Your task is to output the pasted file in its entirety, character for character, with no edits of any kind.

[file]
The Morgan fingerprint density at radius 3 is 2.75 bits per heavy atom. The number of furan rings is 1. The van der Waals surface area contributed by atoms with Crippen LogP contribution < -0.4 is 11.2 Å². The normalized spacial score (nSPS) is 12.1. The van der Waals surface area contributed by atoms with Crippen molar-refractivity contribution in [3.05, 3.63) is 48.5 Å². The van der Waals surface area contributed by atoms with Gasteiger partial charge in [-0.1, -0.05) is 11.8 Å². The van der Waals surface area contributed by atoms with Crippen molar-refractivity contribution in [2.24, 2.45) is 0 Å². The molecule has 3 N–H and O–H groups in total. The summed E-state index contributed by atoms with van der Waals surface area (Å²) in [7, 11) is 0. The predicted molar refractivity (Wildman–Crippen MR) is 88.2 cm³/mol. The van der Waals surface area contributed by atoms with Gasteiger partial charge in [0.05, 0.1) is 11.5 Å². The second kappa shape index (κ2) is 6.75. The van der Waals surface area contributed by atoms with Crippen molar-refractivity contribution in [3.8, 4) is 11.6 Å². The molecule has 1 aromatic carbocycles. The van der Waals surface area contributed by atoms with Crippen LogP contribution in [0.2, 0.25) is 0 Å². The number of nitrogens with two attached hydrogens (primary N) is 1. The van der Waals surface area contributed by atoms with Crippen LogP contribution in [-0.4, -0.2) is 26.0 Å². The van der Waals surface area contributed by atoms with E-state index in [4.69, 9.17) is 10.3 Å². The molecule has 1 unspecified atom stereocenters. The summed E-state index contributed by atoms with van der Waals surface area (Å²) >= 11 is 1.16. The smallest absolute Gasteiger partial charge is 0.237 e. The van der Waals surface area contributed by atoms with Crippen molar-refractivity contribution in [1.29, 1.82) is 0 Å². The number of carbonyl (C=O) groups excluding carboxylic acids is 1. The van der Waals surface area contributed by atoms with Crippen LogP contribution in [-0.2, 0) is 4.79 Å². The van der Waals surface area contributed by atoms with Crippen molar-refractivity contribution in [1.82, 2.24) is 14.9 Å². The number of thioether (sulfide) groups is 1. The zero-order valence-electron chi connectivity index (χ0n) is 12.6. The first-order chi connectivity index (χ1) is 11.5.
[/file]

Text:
The Morgan fingerprint density at radius 3 is 2.75 bits per heavy atom. The number of furan rings is 1. The van der Waals surface area contributed by atoms with Crippen LogP contribution < -0.4 is 11.2 Å². The normalized spacial score (nSPS) is 12.1. The van der Waals surface area contributed by atoms with Crippen molar-refractivity contribution in [3.05, 3.63) is 48.5 Å². The van der Waals surface area contributed by atoms with Gasteiger partial charge in [-0.1, -0.05) is 11.8 Å². The van der Waals surface area contributed by atoms with Crippen molar-refractivity contribution in [2.24, 2.45) is 0 Å². The molecule has 3 N–H and O–H groups in total. The summed E-state index contributed by atoms with van der Waals surface area (Å²) in [7, 11) is 0. The predicted molar refractivity (Wildman–Crippen MR) is 88.2 cm³/mol. The van der Waals surface area contributed by atoms with Gasteiger partial charge in [0.05, 0.1) is 11.5 Å². The second kappa shape index (κ2) is 6.75. The van der Waals surface area contributed by atoms with Crippen molar-refractivity contribution in [3.8, 4) is 11.6 Å². The molecule has 1 aromatic carbocycles. The van der Waals surface area contributed by atoms with Crippen LogP contribution in [0.2, 0.25) is 0 Å². The number of nitrogens with two attached hydrogens (primary N) is 1. The van der Waals surface area contributed by atoms with Crippen LogP contribution in [-0.4, -0.2) is 26.0 Å². The van der Waals surface area contributed by atoms with E-state index in [4.69, 9.17) is 10.3 Å². The molecule has 1 unspecified atom stereocenters. The summed E-state index contributed by atoms with van der Waals surface area (Å²) >= 11 is 1.16. The smallest absolute Gasteiger partial charge is 0.237 e. The van der Waals surface area contributed by atoms with Crippen molar-refractivity contribution in [1.29, 1.82) is 0 Å². The number of carbonyl (C=O) groups excluding carboxylic acids is 1. The van der Waals surface area contributed by atoms with Crippen LogP contribution in [-0.2, 0) is 4.79 Å². The van der Waals surface area contributed by atoms with Crippen molar-refractivity contribution in [1.82, 2.24) is 14.9 Å². The number of thioether (sulfide) groups is 1. The zero-order valence-electron chi connectivity index (χ0n) is 12.6. The first-order chi connectivity index (χ1) is 11.5.